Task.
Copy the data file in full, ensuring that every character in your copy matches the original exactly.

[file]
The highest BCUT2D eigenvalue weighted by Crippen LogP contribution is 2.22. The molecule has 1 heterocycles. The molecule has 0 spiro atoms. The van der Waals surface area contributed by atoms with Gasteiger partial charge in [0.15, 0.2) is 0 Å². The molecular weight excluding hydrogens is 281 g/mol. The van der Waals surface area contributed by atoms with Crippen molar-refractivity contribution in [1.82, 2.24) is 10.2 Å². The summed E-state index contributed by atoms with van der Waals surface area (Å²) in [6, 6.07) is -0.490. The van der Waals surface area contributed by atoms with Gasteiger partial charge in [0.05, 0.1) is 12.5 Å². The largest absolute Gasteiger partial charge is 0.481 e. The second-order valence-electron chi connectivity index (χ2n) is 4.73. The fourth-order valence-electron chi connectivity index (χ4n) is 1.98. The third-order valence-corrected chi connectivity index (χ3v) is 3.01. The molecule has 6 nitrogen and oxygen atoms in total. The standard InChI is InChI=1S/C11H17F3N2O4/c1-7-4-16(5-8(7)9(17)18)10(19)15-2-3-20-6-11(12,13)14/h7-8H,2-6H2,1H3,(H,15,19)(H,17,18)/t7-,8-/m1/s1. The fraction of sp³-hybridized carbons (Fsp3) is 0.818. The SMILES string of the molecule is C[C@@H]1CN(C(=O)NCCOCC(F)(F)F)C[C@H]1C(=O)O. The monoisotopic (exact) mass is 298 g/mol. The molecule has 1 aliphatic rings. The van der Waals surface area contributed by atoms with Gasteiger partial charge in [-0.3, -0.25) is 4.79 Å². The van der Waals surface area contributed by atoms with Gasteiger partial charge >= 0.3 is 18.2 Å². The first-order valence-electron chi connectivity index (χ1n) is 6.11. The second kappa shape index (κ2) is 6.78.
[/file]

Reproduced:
The highest BCUT2D eigenvalue weighted by Crippen LogP contribution is 2.22. The molecule has 1 heterocycles. The molecule has 0 spiro atoms. The van der Waals surface area contributed by atoms with Gasteiger partial charge in [0.15, 0.2) is 0 Å². The molecular weight excluding hydrogens is 281 g/mol. The van der Waals surface area contributed by atoms with Crippen molar-refractivity contribution in [1.82, 2.24) is 10.2 Å². The summed E-state index contributed by atoms with van der Waals surface area (Å²) in [6, 6.07) is -0.490. The van der Waals surface area contributed by atoms with Gasteiger partial charge in [0.05, 0.1) is 12.5 Å². The largest absolute Gasteiger partial charge is 0.481 e. The second-order valence-electron chi connectivity index (χ2n) is 4.73. The fourth-order valence-electron chi connectivity index (χ4n) is 1.98. The third-order valence-corrected chi connectivity index (χ3v) is 3.01. The molecule has 6 nitrogen and oxygen atoms in total. The standard InChI is InChI=1S/C11H17F3N2O4/c1-7-4-16(5-8(7)9(17)18)10(19)15-2-3-20-6-11(12,13)14/h7-8H,2-6H2,1H3,(H,15,19)(H,17,18)/t7-,8-/m1/s1. The fraction of sp³-hybridized carbons (Fsp3) is 0.818. The SMILES string of the molecule is C[C@@H]1CN(C(=O)NCCOCC(F)(F)F)C[C@H]1C(=O)O. The monoisotopic (exact) mass is 298 g/mol. The molecule has 1 aliphatic rings. The van der Waals surface area contributed by atoms with Gasteiger partial charge in [-0.3, -0.25) is 4.79 Å². The van der Waals surface area contributed by atoms with Gasteiger partial charge >= 0.3 is 18.2 Å². The first-order valence-electron chi connectivity index (χ1n) is 6.11. The second kappa shape index (κ2) is 6.78.